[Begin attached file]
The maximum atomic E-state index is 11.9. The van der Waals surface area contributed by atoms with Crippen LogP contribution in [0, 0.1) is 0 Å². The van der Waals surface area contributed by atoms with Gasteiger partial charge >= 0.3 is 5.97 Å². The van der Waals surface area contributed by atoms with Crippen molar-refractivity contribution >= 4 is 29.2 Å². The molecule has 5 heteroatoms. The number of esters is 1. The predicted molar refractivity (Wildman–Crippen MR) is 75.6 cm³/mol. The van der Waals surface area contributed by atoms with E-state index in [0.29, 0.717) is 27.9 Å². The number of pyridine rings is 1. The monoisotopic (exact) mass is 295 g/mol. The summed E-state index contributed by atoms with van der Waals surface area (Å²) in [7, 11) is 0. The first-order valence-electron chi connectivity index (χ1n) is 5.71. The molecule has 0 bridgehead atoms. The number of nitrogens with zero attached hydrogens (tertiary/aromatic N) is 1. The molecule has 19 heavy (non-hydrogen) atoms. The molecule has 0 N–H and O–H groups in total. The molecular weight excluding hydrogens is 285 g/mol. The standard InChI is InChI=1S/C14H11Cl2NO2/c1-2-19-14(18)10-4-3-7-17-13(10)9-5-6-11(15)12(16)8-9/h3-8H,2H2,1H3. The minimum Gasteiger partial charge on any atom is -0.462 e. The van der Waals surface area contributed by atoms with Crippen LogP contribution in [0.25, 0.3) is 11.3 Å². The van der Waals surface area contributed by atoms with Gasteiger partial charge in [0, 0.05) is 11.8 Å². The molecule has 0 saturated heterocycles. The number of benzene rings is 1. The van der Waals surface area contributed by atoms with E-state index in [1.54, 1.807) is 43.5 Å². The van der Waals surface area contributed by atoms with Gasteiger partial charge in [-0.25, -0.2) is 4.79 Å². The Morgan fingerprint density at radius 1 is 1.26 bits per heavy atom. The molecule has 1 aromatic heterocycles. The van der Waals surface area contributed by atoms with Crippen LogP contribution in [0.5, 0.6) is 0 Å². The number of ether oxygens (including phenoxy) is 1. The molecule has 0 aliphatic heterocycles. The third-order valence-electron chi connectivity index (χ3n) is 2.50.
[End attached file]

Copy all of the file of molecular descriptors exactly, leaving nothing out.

The maximum atomic E-state index is 11.9. The van der Waals surface area contributed by atoms with Crippen LogP contribution in [0, 0.1) is 0 Å². The van der Waals surface area contributed by atoms with Gasteiger partial charge >= 0.3 is 5.97 Å². The van der Waals surface area contributed by atoms with Crippen molar-refractivity contribution >= 4 is 29.2 Å². The molecule has 5 heteroatoms. The number of esters is 1. The predicted molar refractivity (Wildman–Crippen MR) is 75.6 cm³/mol. The van der Waals surface area contributed by atoms with E-state index in [0.29, 0.717) is 27.9 Å². The number of pyridine rings is 1. The monoisotopic (exact) mass is 295 g/mol. The summed E-state index contributed by atoms with van der Waals surface area (Å²) in [7, 11) is 0. The first-order valence-electron chi connectivity index (χ1n) is 5.71. The molecule has 0 bridgehead atoms. The number of nitrogens with zero attached hydrogens (tertiary/aromatic N) is 1. The molecule has 19 heavy (non-hydrogen) atoms. The molecule has 0 N–H and O–H groups in total. The molecular weight excluding hydrogens is 285 g/mol. The standard InChI is InChI=1S/C14H11Cl2NO2/c1-2-19-14(18)10-4-3-7-17-13(10)9-5-6-11(15)12(16)8-9/h3-8H,2H2,1H3. The minimum Gasteiger partial charge on any atom is -0.462 e. The van der Waals surface area contributed by atoms with Crippen LogP contribution in [0.25, 0.3) is 11.3 Å². The van der Waals surface area contributed by atoms with Gasteiger partial charge in [0, 0.05) is 11.8 Å². The molecule has 0 saturated heterocycles. The number of benzene rings is 1. The van der Waals surface area contributed by atoms with E-state index in [1.54, 1.807) is 43.5 Å². The van der Waals surface area contributed by atoms with Gasteiger partial charge in [-0.25, -0.2) is 4.79 Å². The Morgan fingerprint density at radius 1 is 1.26 bits per heavy atom. The molecule has 1 aromatic heterocycles. The van der Waals surface area contributed by atoms with Crippen LogP contribution in [0.5, 0.6) is 0 Å². The number of ether oxygens (including phenoxy) is 1. The molecule has 0 aliphatic heterocycles. The third-order valence-electron chi connectivity index (χ3n) is 2.50.